Kudos to all who made their vote count

That’s better.

According to the unofficial results from Tuesday’s municipal election, voter turnout across the Kenai Peninsula Borough was 22.6 percent. With absentee and questioned ballots yet to be added, that number could even bump up a little higher.

Normally, in an election in which fewer than a quarter of the eligible voters cast a ballot wouldn’t generate too many positive comments. And it doesn’t come close to the 31 percent turnout for the 2011 municipal election, which featured a hotly contested race for borough mayor. But coming off last year’s municipal election in which voter turnout was just 16 percent, it’s a significant improvement.

We can find reasons for the low turnout last year — the municipal election was sandwiched between the state primary in late August and a general election in November that included a number of high-profile races.

However, this year’s municipal election also serves as an example of just how important every vote can be — in Kenai, candidates for mayor are waiting for absentee and questioned ballots to be counted as they were separated by just 32 votes on election night.

To everyone who took the time to learn about the candidates, study the issues and cast a vote, kudos on a job well done. An informed and engaged electorate is crucial to ensuring a responsive, accountable local government.

More

Op-ed: Trump won the news conference

Donald Trump should do press conferences more often. Not for the country’s sake, certainly not for the media’s sake, but for his. He really shouldn’t have waited 167-plus days to hold one, because the man gives great sound bite. Although I’ve participated in probably thousands of these staged encounters as a reporter, they’re not my favorite way of getting news — you almost never get any. The guy at the podium controls the proceeding. He can get his message out with little challenge from the assembled journalists who are limited to a question and a follow-up, maybe. Politicians can bob and weave through that without any of us landing a blow. And that’s our job: to penetrate the canned responses to their version of the controversy du jour and get at whatever truth they are hiding. Besides, Trump — who uses contempt for the media as a weapon, his preferred way to discredit reporting that displeases him —has a wonderful forum to do that. At the very least he should hold these confrontations as a supplement to his Twitter tirades. And frequently. It’s his opportunity to hold the media hostage as they cover live his rain of abuse on them.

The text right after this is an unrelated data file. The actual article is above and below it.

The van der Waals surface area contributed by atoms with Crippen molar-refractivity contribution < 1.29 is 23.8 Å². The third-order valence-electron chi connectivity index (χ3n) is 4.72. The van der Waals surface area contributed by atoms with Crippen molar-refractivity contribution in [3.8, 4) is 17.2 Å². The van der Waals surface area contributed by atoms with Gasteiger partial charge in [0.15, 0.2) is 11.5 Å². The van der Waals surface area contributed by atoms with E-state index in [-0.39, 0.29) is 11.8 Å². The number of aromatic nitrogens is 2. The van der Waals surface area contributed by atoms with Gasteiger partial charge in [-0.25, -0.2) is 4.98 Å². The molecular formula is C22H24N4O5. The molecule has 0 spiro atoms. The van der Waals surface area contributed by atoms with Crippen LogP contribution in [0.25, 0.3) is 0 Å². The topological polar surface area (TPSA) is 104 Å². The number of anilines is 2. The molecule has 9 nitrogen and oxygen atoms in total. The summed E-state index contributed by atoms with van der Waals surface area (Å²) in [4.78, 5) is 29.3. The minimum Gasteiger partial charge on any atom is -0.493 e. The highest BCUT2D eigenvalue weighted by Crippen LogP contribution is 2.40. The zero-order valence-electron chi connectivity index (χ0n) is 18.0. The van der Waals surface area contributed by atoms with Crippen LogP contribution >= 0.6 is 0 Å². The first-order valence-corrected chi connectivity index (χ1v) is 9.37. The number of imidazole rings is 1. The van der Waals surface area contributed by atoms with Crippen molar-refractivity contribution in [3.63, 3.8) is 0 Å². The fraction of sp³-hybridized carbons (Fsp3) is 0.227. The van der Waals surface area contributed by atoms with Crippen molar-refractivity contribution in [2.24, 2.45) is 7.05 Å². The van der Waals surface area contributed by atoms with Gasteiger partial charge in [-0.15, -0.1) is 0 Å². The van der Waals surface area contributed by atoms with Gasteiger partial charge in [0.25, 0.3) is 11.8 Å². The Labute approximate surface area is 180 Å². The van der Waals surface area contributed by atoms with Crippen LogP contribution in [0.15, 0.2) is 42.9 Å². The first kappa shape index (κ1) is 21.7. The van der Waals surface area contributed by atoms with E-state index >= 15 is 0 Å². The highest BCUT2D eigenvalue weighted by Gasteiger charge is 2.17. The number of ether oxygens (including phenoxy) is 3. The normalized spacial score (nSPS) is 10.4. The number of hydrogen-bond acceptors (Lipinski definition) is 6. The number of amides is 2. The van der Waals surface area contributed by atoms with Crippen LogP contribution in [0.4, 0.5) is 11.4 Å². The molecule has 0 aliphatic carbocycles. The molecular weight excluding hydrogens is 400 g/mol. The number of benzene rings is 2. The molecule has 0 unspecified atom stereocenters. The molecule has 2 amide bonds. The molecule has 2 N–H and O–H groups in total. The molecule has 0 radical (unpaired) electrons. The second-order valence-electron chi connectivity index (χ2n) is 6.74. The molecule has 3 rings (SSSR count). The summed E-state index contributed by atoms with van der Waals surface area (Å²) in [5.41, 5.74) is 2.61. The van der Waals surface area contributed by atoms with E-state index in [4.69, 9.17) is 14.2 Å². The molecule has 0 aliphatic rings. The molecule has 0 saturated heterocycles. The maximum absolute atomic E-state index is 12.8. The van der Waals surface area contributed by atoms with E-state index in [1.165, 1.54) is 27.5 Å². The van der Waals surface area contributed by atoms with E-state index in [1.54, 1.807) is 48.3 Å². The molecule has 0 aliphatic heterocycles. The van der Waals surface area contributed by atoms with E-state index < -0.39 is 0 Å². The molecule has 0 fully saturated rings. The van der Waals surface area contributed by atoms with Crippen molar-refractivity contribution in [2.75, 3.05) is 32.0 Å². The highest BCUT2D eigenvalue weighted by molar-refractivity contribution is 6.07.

Read more

Good luck in Juneau

The 30th Alaska Legislature gavels in on Tuesday, and we’d like to take a moment to wish our Kenai Peninsula legislators good luck over the coming months in Juneau.

Read more

Ready to weather the storm

If there’s a bright spot in the recent headlines regarding Alaska’s economy, it’s this: on the Kenai Peninsula, the bad news isn’t nearly as bad as it could be.

Read more

Letters to the editor

Chuitna mine threatens Alaska way of life

Read more